And though in the end, it comes in the twinkling of an eye, if you like, or it comes in God’s good time, it nonetheless is the kingdom to which Christians belong, whose rules they have to follow, whose laws they have to abide by, and whose ethos they have to submit themselves to. All those practical counsels and all those concerns are not simply preparatory to the life to come, and certainly not merely matters of private prudence or discretion. They are very much what it is to be a Christian.

    If you are a very, very wealthy person who keeps your money to yourself for yourself and believes that you have done right by your baptism in giving occasionally to charity, but on the whole, that you can live now trusting in the grace of Christ, but not according to the form of life that the kingdom is, that is where the widows, the orphans, the poor, the oppressed, the leper who dies at your gate are the exalted and are children of God, then you’re deceiving yourself.

    You’re not actually living as a Christian at all. You’re living as a para-Christian phenomenon, a moral residue of a Christian vision in which you’re not participating.

    Susannah Black Roberts: It seems to me that one of the ways to think about this, obviously, we’re pretty influenced by Hauerwas over here, and although I think there are limitations in thinking about the idea of living as resident aliens, I do think that not as a way of privatizing faith, but as a way of taking appropriate rule over our own lives, it seems to me that what you’re describing is that we ought to be using political economy, we ought to be living in political economies that are appropriate to, that match the actual political economy of the kingdom of God so that we’ll become the people who will recognize and enjoy that.

    David Bentley Hart: Yeah. But I think that actually also means not acknowledging borders because, of course, the kingdom is a cosmic kingdom, and therefore it claims everything. To my mind, it doesn’t mean creating a separate and privileged sphere in which one acts out a communal life that nonetheless is embedded in the political and economic structures of the larger society and is preserved in an organic homeostasis against the entropy of the surrounding landscape by a controlled flow of energy. Instead it does most definitely involve real political and social action that one has to enter into the best. And recognizing, of course, the limitations and recognizing also that obliges you not to approach the world beyond your faith in the manner of a conqueror or an empire, but as one who comes bearing a witness to something.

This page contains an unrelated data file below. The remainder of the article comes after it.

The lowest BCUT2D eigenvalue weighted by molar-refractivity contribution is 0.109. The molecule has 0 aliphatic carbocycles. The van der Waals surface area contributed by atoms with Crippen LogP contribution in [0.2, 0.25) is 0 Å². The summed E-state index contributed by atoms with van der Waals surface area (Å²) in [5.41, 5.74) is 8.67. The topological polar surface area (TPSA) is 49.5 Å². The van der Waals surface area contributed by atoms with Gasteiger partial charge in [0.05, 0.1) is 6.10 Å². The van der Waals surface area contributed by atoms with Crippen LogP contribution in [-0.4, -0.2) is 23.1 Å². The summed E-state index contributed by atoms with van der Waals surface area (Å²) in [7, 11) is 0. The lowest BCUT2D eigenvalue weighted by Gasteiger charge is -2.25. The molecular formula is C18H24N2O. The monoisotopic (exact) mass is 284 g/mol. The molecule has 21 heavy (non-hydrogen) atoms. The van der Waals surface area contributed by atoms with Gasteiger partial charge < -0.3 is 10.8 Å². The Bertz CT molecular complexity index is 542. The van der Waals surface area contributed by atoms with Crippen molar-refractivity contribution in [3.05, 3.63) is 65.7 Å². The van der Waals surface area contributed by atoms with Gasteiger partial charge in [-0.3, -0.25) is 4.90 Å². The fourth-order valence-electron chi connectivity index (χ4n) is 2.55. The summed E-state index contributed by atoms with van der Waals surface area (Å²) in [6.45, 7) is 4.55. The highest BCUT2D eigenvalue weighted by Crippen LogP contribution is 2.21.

I do worry about sometimes … I love Stanley, and yes, living as sojourners or aliens, that’s obviously right there in the New Testament, but suffering outside the gate is one thing, not using what opportunities, what powers you have to come to the aid of those in need, if that involves systems that aren’t internal to the faith, is moral dereliction as well if you let it go too far.

    Susannah Black Roberts: Yep. This actually relates to the piece that you wrote for our Beyond Capitalism issue. You basically described small semi-monastic communities like the Bruderhof as good, but they’re not enough. That as Christians, we should be seeking a broader political economy that does reflect the anarcho-communism of the kingdom in some way. You also said in that piece, you didn’t at the moment have any ideas about how to do that.

    David Bentley Hart: True.

    Susannah Black Roberts: Any further thoughts?

    David Bentley Hart: Yeah, no. Saying that this is what I think the moral imperative is, is very different from saying, I know what that entails in practical action. There are times when you’re moved, you can’t help but move towards certain kinds of prudent accommodation at times, for instance, if your conscience dictates it.

    I’m no great fan of either of our political parties, and I think they both belong to a military-industrial complex, and they both practice any number of injustices. But I think, for instance, the prospect of the reelection of Donald Trump was sufficiently hideous that it was morally defensible to vote Democrat last time. I would never say I would prescribe that for everyone, but I certainly did, even though I’m no great fan of the Democratic Party either. And so sometimes to my mind, this does mean making prudent choices with regard to what’s possible in the moment.